I Threw a Pantry-Swap Party to Beat the Winter Kitchen Blues
Staring at my pantry one day in December — the shelves cluttered with things that were still good, but I no longer wanted — I had a thought:
“Why aren’t pantry swaps a thing, like clothing swaps?” I texted to a friend.
“Let’s *make* it a thing,” she replied. “I have too much Tang I bought for a school project.”
Then came Christmas, and New Year’s, and I forgot all about it. But I remembered the idea again about a week ago when I opened the pantry door and two excess bags of brown rice fell off a shelf. So I set up a Facebook event titled “Pantry Swap” and invited six friends over. The goal: to meet up with friends in the depth of winter, clean out my own pantry, and end up with something that might spark some cooking inspo.
How I Threw My First-Ever Winter Pantry Swap
Much like a clothing swap, I wanted this to be an informal gathering of just a few choice friends. We’d swap still-good ingredients that were taking up precious pantry space but not being utilized.
Here is what I said in the invitation:
Clean out your pantry and gather any items that no longer “fit” in your kitchen; You know those ingredients you bought with good intentions but never used or overbought when everyone loved them and now no one wants to eat. Please bring mostly closed, unused items to swap. I will provide snacks and drinks!
I kept my invite list small, including mostly friends who have families similar in size in the hopes that we would each bring things that others could actually use. Then I got to cleaning: I pulled out a few boxes of alternative pasta that my kids won’t eat anymore; some canned goods I bought from Costco but can’t seem to get through, and a whole bunch of splurgy items I couldn’t really find a use for, which you can see in the photo above. In total, I had at least a dozen items that I no longer needed in my pantry.
Before everyone arrived, I set up an extra table in our kitchen for folks to set their swap items on and made a specific section for open or expired ingredients.
Related: A Party Plan for a January Soup Swap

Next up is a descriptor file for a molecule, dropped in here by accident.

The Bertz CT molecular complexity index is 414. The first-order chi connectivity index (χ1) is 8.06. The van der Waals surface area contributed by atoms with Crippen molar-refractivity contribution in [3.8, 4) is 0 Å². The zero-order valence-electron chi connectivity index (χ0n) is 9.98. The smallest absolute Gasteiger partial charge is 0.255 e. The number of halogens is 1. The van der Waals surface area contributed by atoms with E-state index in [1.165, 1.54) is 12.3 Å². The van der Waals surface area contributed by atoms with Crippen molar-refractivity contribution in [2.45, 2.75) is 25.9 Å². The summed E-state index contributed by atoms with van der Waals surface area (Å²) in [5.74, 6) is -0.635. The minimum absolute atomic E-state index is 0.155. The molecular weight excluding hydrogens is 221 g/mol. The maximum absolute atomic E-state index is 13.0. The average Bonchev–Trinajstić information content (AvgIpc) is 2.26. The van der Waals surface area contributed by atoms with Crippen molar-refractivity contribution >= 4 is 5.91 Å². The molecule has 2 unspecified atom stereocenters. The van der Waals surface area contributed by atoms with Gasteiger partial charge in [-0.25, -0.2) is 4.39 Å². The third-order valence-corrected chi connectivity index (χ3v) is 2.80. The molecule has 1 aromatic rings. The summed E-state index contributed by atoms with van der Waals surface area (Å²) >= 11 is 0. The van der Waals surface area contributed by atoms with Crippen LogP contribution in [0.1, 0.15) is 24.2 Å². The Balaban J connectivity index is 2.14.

Here’s How My Pantry Swap Went
When guests arrived, we each took a turn trying to sell each other our “worst” item (generic instant pudding and caffeine tablets among them). After snacking and visiting for a bit, we landed on an easy method for selecting from the swap table: each person got to choose 4 items on their first turn, 3 on their next, and so on. We went in order of arrival at the party with me, as the host, going last.
What I found most interesting was that outside the obvious rice, canned fruit, and sauces that went quickly, we were each excited by ingredients that other people thought were silly or useless. For example, I had a small jar of pickle relish, bought for a recipe and never opened, that my family wouldn’t touch. But a friend who makes chicken and tuna salad with pickle relish all the time scooped it up quickly. Only a handful of duplicate items were left over and they were donated to a nearby church for family meals.
(You might be thinking that we could have just donated all our unused pantry staples to a local food bank. That’s true, but last year, while working with my local food bank, I learned that many donated items are among the least-needed. For example, families who shop at the food bank are often looking for basics, not chickpea pastas.)
I can’t say that I walked away with anything revolutionary, but I was excited to score a bag of chickpea flour (I’ll be making socca with it) and a jar of home canned peaches, which I’m looking forward to baking with. And, even though it came to me out of frustration, a pantry swap was actually the perfect thing to cure my winter funk. My house is now (just a little) tidier, I had a chance to socialize with friends, and hopefully everyone now has one or two new ingredients to inspire them in the kitchen!
Your turn: Are you inspired to host — or participate in — a pantry swap? Or have you done something similar? Let us know in the comments below!